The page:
Oil production and export:

Surveys list the following top ten countries as the largest oil-producingareas:

• Spain, with a perfect combination of climate and geography, is a worldheavy oil provider.

• Greece preserves about 60 percent of the land for olivecultivation.

• Italy has the most revered olive farms in the southern regions.

• Tunisia, enjoying an outstanding Mediterranean climate and fertile soil,produces high-quality olive oil and keeps building an arduous reputation in thefield.

• Portugal has a standing history in olive production.

• The United States cultivates olives, especially in California.

• Morocco is recognized worldwide for the production of Picholine olives,an excellent variety yielding the best possible extra virgin oil.

• France, although having small production rates, it certainly stands out thanksto the French olive oils’ superior flavors.

• Egypt enjoys a respectable reputation mingled with unique mythologicaltales.

• Australia remarkably climbs the ladder of international success andpromises to conquer this terrain.

These countries are by de facto the largest exporting areas of oil, withminor variations. Spain occupies first place; Italy enjoys a second place onthe list; followed by Tunisia, Greece, and Portugal with relatively similarrankings. These five countries govern the global oil market.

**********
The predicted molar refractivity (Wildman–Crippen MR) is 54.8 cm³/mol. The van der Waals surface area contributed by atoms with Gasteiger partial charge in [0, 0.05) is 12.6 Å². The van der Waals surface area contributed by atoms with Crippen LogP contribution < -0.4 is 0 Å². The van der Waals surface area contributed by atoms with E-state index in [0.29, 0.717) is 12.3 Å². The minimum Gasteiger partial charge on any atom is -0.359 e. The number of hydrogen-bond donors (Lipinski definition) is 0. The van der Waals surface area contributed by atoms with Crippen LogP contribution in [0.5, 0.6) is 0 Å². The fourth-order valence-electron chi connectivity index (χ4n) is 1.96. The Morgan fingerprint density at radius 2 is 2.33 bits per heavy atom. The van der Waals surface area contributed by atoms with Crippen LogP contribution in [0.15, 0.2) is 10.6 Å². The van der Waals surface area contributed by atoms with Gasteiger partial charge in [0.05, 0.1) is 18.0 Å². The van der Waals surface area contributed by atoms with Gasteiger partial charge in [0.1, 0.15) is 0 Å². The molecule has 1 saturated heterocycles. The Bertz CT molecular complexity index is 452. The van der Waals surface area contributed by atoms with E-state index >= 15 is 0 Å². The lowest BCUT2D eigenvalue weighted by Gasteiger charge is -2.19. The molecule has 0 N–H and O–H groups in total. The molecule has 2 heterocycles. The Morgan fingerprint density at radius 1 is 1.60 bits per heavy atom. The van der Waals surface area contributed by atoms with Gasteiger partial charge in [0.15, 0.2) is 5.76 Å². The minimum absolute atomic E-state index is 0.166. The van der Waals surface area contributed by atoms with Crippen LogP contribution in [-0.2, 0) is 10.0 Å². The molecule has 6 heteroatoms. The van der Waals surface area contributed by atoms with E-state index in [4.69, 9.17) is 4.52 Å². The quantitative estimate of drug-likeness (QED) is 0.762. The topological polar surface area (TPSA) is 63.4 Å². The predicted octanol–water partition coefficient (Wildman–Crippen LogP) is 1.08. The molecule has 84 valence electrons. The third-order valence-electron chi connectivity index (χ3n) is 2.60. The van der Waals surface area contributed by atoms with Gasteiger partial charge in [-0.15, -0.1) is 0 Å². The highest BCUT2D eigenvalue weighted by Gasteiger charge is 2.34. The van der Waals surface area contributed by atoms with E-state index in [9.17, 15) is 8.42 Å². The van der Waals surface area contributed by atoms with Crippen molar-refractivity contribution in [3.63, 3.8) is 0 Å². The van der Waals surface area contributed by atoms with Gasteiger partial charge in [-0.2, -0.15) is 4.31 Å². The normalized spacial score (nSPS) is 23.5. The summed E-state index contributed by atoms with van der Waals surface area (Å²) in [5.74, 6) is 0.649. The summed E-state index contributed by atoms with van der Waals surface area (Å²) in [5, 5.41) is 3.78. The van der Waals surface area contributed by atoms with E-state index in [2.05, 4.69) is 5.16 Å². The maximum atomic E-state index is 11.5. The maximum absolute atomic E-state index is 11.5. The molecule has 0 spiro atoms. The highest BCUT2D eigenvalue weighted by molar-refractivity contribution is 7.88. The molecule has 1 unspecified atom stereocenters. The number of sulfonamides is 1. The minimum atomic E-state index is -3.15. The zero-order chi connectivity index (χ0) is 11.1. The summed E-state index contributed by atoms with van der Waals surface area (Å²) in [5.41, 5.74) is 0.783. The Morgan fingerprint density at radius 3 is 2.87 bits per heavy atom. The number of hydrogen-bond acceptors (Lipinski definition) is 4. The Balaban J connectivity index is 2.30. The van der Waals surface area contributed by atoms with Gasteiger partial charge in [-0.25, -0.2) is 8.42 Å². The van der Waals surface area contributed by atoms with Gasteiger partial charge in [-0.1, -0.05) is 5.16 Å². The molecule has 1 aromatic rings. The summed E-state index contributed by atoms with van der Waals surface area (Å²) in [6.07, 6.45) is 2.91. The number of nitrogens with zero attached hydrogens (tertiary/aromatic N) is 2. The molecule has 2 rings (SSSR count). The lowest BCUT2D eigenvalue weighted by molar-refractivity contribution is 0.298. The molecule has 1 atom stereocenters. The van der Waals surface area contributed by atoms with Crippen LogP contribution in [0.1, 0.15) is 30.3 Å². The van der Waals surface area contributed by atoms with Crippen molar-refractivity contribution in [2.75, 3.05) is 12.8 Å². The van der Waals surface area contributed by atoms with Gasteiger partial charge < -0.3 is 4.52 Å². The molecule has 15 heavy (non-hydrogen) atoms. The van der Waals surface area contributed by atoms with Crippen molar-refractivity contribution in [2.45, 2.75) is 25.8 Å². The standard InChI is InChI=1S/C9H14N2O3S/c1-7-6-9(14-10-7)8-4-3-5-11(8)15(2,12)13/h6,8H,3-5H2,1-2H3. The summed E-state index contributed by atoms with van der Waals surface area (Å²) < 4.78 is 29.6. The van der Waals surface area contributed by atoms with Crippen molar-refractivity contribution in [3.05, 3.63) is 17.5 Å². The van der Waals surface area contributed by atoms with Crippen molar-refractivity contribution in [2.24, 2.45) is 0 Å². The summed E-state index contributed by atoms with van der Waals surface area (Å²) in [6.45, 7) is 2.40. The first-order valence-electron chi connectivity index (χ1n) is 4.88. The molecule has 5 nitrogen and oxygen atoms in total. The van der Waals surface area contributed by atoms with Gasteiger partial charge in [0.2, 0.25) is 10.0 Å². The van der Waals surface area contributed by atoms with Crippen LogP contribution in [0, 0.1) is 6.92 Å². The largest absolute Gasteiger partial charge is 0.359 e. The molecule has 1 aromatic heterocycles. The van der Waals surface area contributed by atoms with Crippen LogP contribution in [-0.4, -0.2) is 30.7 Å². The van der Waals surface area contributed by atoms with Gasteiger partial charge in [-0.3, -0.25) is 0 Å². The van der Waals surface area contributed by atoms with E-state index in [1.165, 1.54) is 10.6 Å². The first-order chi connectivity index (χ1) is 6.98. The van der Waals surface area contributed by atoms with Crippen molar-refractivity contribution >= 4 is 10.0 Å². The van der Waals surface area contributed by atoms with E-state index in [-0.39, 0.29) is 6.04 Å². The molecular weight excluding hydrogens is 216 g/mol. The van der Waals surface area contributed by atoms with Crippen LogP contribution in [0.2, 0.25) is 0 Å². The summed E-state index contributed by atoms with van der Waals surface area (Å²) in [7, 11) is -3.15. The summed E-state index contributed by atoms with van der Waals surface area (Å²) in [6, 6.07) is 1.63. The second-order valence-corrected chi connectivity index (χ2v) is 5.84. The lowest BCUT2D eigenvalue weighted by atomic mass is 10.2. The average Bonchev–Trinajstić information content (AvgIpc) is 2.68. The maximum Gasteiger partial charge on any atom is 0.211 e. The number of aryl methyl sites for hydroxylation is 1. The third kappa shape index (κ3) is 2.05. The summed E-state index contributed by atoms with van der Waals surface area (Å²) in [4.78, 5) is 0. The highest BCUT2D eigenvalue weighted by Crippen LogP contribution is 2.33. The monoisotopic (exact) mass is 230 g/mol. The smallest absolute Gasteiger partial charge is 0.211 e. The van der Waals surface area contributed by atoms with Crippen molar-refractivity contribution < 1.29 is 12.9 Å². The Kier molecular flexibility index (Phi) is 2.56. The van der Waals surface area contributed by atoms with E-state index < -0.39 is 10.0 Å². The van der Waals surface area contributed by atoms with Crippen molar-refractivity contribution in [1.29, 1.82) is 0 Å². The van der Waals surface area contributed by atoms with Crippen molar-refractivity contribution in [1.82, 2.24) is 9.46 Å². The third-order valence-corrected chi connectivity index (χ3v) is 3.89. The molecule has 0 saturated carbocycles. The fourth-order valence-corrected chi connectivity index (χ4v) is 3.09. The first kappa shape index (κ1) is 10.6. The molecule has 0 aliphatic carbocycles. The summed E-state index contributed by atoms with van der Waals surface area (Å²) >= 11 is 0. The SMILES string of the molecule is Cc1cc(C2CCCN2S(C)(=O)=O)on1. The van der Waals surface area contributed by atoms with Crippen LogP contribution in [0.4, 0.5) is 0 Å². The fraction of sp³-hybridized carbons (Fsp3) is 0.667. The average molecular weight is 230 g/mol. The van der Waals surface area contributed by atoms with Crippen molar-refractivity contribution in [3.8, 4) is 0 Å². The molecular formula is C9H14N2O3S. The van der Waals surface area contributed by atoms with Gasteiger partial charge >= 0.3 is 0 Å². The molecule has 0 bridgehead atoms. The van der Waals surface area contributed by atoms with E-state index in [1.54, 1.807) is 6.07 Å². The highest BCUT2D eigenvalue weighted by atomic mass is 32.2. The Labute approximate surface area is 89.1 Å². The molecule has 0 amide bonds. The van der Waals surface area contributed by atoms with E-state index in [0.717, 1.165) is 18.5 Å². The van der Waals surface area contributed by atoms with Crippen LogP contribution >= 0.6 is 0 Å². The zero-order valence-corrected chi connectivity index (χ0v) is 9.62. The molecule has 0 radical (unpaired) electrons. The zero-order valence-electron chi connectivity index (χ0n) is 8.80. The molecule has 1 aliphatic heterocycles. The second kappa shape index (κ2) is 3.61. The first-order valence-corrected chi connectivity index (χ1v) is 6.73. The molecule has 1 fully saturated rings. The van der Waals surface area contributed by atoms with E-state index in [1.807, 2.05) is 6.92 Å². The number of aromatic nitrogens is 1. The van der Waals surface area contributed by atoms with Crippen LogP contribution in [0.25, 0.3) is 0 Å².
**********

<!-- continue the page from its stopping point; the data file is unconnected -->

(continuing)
International Olive Council:

Set up in Madrid in 1959, under the auspices of the United Nations. Thisintergovernmental entity supervises olive production, regulations, and markets.It ensures the sustainable development of this field through policymaking andtackling all related present and future challenges. This body sets thestandards for olive oil qualities and forces producers to abide by them. AUnited Nations charter identifies purity and quality criteria. And a panel ofexperts develops methods and techniques to detect possible fraud and testproduction.

Competitions and Awards:

The council launched the Mario Solinas Quality Award in 2000 toreward producers for their excellence and artistry in the production of oliveoils. while some of the international oil competitions include the New Yorkinternational oil competition, Athena, Terraolivo in Jerusalem, AVPA Paris,SIAL olive d'Or, Los Angeles… and several other contexts.

The 2019 Biolnovello organic extra virgin olive oil competition in Apulia,Italy, bestowed six awards to Greece. The year 2019 had been a great successfor Greek producers; they won a remarkable number of prizes and dominatedInternational competitions with unquestionable rankings and high-qualityrecords.